East Yorkshire Trial 1968
My good friend Malcolm Carling let me look at some random negatives he had in a box. Over the years they had become detached from their paperwork and so were very much useless. Trying to view them on a lightbox proved very difficult, and so they were scanned onto a computer. As anyone will tell you, scanning is a laborious task which can sometimes be very well rewarded, and this was definitely the case this time! I first looked at these in 2013 and then again a year later, and it was then that they started to come alive. I noted a very young rider sat on a Villiers engined Cotton that looked like Martin Lampkin, but he had never ridden a Cotton – or had he? I called Martin on the Saturday afternoon, and he picked up the call: “Martin Lampkin here” “It’s John Hulme, did you ever ride a Cotton trials machine?” “Yes, sometime around 1968, but only for a few weeks. It wasn’t that good, I think I only rode it in one trial, and I then moved back to a BSA. It was on ‘loan’ from Crooks Motorcycles, and when they realised I had it we had to return it!” he replied, laughing. And so the story started to be uncovered which trial the negatives were from!.
We would like to show our appreciation to the late Martin Lampkin, Alan Lampkin, Bill Pye and John Watson for their input to bringing this article to life.
We ran a picture from the negative strip asking if any readers could help to identify the venue and bingo! Fantic trials specialist Bill Pye wrote a letter to us with the venue’s identification: Clayton Bank, used in the East Yorkshire centre for both trials and motocross. With the pictures now on the computer, viewing was made much easier.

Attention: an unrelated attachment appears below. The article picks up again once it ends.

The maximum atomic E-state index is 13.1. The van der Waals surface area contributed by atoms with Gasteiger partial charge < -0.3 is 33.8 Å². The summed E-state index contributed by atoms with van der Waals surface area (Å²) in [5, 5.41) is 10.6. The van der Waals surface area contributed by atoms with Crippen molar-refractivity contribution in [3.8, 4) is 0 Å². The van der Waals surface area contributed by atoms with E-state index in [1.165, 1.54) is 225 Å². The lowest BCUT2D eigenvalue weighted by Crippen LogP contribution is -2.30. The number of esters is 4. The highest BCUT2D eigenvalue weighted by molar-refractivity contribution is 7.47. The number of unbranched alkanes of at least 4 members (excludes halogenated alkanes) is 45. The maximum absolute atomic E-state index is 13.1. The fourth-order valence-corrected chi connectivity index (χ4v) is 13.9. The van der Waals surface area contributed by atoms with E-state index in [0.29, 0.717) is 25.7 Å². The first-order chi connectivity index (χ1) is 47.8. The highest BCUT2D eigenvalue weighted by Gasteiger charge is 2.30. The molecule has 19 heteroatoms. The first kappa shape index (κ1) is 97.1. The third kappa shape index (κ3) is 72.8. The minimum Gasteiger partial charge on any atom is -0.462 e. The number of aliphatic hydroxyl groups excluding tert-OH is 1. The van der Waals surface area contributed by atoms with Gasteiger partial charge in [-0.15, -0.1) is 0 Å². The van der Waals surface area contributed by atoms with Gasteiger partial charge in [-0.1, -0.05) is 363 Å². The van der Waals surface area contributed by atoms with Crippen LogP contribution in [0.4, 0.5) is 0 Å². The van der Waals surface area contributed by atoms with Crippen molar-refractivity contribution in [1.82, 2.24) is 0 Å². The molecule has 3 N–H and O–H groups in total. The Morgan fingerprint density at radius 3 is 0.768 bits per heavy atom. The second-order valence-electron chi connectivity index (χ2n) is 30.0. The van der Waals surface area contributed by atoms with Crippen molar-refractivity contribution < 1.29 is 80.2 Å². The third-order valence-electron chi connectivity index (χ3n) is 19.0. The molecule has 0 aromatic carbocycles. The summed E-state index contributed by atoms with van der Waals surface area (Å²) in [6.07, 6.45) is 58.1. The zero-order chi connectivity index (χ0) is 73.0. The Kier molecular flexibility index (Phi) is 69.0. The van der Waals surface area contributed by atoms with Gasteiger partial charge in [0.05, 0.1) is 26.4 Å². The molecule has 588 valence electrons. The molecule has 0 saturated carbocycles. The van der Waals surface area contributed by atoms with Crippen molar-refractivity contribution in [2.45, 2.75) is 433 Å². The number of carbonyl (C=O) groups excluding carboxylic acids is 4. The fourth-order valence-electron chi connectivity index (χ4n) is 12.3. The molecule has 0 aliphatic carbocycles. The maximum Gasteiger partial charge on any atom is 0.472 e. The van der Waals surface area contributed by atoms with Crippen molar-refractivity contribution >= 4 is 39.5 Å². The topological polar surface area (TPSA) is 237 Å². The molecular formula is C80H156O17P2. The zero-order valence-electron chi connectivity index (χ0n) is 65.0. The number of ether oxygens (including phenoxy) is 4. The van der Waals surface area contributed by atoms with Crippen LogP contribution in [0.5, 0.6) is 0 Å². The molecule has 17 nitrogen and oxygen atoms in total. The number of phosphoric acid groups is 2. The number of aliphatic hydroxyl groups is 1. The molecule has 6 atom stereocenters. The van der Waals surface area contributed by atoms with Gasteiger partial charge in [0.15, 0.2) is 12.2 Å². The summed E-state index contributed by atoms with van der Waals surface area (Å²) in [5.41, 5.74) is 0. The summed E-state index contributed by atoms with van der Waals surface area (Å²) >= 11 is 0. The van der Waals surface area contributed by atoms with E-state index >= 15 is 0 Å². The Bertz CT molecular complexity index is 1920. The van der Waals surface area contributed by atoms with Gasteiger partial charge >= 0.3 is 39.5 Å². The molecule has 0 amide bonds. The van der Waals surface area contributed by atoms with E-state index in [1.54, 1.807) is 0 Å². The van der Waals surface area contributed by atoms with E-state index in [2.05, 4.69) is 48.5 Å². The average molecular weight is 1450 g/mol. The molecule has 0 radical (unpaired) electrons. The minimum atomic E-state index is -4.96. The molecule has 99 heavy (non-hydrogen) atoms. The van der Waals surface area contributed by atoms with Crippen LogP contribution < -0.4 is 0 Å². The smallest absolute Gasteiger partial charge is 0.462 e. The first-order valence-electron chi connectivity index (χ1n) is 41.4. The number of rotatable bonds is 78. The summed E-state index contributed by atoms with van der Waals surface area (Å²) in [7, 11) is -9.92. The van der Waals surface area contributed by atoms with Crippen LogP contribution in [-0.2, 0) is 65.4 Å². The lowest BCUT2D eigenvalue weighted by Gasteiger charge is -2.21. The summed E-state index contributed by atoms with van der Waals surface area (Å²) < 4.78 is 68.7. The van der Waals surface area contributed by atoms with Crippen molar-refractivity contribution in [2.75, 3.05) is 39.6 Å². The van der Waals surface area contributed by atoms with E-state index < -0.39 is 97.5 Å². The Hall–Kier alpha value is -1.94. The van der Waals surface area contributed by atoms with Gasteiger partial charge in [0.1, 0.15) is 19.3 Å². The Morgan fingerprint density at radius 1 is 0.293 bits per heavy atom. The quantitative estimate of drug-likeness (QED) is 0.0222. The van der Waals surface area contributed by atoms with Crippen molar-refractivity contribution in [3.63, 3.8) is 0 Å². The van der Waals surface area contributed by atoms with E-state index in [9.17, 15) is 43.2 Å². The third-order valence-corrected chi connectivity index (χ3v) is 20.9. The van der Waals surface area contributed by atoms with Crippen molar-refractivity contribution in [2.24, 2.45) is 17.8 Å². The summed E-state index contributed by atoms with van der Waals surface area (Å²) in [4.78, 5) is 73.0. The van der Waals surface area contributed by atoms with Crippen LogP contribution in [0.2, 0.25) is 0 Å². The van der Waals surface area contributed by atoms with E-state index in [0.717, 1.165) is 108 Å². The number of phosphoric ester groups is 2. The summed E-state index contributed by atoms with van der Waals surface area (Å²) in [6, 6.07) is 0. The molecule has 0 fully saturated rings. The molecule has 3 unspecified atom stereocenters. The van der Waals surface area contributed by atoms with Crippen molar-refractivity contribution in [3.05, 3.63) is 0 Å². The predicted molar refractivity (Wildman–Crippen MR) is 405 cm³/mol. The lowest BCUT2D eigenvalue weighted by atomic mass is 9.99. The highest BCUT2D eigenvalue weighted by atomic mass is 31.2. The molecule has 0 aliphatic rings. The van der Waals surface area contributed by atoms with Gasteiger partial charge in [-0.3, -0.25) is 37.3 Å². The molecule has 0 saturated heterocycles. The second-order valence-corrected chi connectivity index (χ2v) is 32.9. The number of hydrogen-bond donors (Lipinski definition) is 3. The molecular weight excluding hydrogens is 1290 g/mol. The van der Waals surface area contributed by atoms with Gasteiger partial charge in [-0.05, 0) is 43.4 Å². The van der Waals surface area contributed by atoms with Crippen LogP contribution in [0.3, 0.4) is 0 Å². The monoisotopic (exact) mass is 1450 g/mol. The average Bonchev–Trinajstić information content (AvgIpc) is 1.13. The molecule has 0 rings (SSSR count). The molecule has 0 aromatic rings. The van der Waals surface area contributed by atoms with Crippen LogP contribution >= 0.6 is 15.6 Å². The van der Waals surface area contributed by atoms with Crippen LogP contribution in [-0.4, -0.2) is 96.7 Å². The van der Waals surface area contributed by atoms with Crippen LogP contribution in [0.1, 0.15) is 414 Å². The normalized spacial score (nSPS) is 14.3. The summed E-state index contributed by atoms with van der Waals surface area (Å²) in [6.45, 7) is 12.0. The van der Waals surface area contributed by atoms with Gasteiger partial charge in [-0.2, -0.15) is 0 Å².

With snow and ice in the pictures, I guessed it would be late 1967 or early 1968. To get a feeling for the event, I took the time on my way to a British Championship round this year to drive past the venue and understand the nature of the terrain.
The phone call
I spoke again with Bill Pye at the 2018 Telford Classic Show where we briefly spoke on the subject, and he gave me more information about Clayton Bank and its motorcycling history. I then nearly gave up on the article as I could find no reference to the event anywhere in the October, November and December of 1968.
It was then a phone call to my good friend, Alan ‘Sid’ Lampkin, which accelerated this article’s generation. As honest as they come, I got a gentle bollocking from Sid! He explained that the giveaway was the E and F registration number plates I had talked about. I had forgotten that new registrations had started on the 1st January and not the 1st of August. Martin’s Cotton was on an F plate, and so I had been looking at the end of 1968 by mistake and not the start.
I then contacted John Watson in the East Yorkshire Centre; he contributes to both magazines and was the man behind the excellent Jack Galloway article which opened the door up to more information. I sent copies of the pictures to both Sid and John.
A dead end
Still, I could find no information for the pictures, and so I put some time aside one morning and researched it in depth. I was also working on an article on the 1968 Bemrose Trial at the same time, which should have run on March 30th 1968, but, once again, I could find nothing even though I was convinced I had seen reference to it somewhere.